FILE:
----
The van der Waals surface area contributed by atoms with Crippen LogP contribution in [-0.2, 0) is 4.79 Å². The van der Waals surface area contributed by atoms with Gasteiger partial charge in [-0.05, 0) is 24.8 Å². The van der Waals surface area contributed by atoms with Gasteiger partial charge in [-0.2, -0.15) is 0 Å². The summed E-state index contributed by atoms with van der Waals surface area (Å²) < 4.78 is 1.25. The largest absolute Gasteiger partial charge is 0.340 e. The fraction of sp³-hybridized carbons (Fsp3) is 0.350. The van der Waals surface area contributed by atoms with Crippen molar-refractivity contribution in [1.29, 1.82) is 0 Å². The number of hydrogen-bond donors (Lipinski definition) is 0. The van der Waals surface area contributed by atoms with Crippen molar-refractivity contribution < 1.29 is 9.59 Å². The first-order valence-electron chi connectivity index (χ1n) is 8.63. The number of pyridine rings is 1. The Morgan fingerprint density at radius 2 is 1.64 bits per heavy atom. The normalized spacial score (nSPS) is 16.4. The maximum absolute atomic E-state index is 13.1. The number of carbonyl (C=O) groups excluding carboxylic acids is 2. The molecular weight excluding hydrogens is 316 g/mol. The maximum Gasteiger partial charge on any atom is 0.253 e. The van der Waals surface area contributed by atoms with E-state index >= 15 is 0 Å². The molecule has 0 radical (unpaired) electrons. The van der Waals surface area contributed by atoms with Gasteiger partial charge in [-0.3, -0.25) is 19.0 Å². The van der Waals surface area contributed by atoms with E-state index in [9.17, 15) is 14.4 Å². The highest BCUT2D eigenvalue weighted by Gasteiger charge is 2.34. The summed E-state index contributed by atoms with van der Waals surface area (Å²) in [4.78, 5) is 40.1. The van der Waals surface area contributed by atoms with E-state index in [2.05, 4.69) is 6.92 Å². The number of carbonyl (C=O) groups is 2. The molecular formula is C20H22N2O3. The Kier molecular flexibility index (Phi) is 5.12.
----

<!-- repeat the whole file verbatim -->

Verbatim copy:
The van der Waals surface area contributed by atoms with Crippen LogP contribution in [-0.2, 0) is 4.79 Å². The van der Waals surface area contributed by atoms with Gasteiger partial charge in [-0.05, 0) is 24.8 Å². The van der Waals surface area contributed by atoms with Gasteiger partial charge in [-0.2, -0.15) is 0 Å². The summed E-state index contributed by atoms with van der Waals surface area (Å²) < 4.78 is 1.25. The largest absolute Gasteiger partial charge is 0.340 e. The fraction of sp³-hybridized carbons (Fsp3) is 0.350. The van der Waals surface area contributed by atoms with Crippen molar-refractivity contribution in [1.29, 1.82) is 0 Å². The number of hydrogen-bond donors (Lipinski definition) is 0. The van der Waals surface area contributed by atoms with Crippen molar-refractivity contribution < 1.29 is 9.59 Å². The first-order valence-electron chi connectivity index (χ1n) is 8.63. The number of pyridine rings is 1. The Morgan fingerprint density at radius 2 is 1.64 bits per heavy atom. The normalized spacial score (nSPS) is 16.4. The maximum absolute atomic E-state index is 13.1. The number of carbonyl (C=O) groups excluding carboxylic acids is 2. The molecular weight excluding hydrogens is 316 g/mol. The maximum Gasteiger partial charge on any atom is 0.253 e. The van der Waals surface area contributed by atoms with E-state index >= 15 is 0 Å². The molecule has 0 radical (unpaired) electrons. The van der Waals surface area contributed by atoms with Gasteiger partial charge in [-0.3, -0.25) is 19.0 Å². The van der Waals surface area contributed by atoms with E-state index in [9.17, 15) is 14.4 Å². The highest BCUT2D eigenvalue weighted by Gasteiger charge is 2.34. The summed E-state index contributed by atoms with van der Waals surface area (Å²) in [4.78, 5) is 40.1. The van der Waals surface area contributed by atoms with E-state index in [2.05, 4.69) is 6.92 Å². The number of carbonyl (C=O) groups is 2. The molecular formula is C20H22N2O3. The Kier molecular flexibility index (Phi) is 5.12.